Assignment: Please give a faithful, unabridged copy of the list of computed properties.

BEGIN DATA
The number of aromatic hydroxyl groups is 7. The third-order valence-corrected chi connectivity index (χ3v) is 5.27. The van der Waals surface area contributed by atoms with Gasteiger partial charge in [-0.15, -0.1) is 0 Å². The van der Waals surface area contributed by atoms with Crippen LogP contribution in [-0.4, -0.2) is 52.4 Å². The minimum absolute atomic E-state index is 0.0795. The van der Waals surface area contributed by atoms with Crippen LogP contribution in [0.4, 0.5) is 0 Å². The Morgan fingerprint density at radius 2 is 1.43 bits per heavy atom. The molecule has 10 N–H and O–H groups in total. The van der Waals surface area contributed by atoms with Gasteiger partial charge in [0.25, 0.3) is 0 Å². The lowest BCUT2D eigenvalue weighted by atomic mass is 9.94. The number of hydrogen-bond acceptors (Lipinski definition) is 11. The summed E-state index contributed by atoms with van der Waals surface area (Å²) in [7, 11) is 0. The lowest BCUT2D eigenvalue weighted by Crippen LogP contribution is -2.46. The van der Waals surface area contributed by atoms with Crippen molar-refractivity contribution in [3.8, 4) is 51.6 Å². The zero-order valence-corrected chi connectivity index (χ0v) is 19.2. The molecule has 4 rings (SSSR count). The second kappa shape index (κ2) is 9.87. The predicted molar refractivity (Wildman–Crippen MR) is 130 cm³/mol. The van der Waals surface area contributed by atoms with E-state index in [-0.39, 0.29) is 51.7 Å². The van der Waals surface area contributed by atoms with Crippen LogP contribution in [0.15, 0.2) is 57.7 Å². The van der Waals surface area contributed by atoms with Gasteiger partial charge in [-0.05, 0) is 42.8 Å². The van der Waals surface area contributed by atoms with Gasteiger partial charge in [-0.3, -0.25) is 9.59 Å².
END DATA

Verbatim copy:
The number of aromatic hydroxyl groups is 7. The third-order valence-corrected chi connectivity index (χ3v) is 5.27. The van der Waals surface area contributed by atoms with Gasteiger partial charge in [-0.15, -0.1) is 0 Å². The van der Waals surface area contributed by atoms with Crippen LogP contribution in [-0.4, -0.2) is 52.4 Å². The minimum absolute atomic E-state index is 0.0795. The van der Waals surface area contributed by atoms with Crippen LogP contribution in [0.4, 0.5) is 0 Å². The Morgan fingerprint density at radius 2 is 1.43 bits per heavy atom. The molecule has 10 N–H and O–H groups in total. The van der Waals surface area contributed by atoms with Gasteiger partial charge in [0.25, 0.3) is 0 Å². The lowest BCUT2D eigenvalue weighted by atomic mass is 9.94. The number of hydrogen-bond acceptors (Lipinski definition) is 11. The summed E-state index contributed by atoms with van der Waals surface area (Å²) in [7, 11) is 0. The lowest BCUT2D eigenvalue weighted by Crippen LogP contribution is -2.46. The van der Waals surface area contributed by atoms with Crippen molar-refractivity contribution in [3.8, 4) is 51.6 Å². The zero-order valence-corrected chi connectivity index (χ0v) is 19.2. The molecule has 4 rings (SSSR count). The second kappa shape index (κ2) is 9.87. The predicted molar refractivity (Wildman–Crippen MR) is 130 cm³/mol. The van der Waals surface area contributed by atoms with E-state index in [-0.39, 0.29) is 51.7 Å². The van der Waals surface area contributed by atoms with Crippen LogP contribution in [0.15, 0.2) is 57.7 Å². The van der Waals surface area contributed by atoms with Gasteiger partial charge in [-0.05, 0) is 42.8 Å². The van der Waals surface area contributed by atoms with Gasteiger partial charge in [-0.3, -0.25) is 9.59 Å².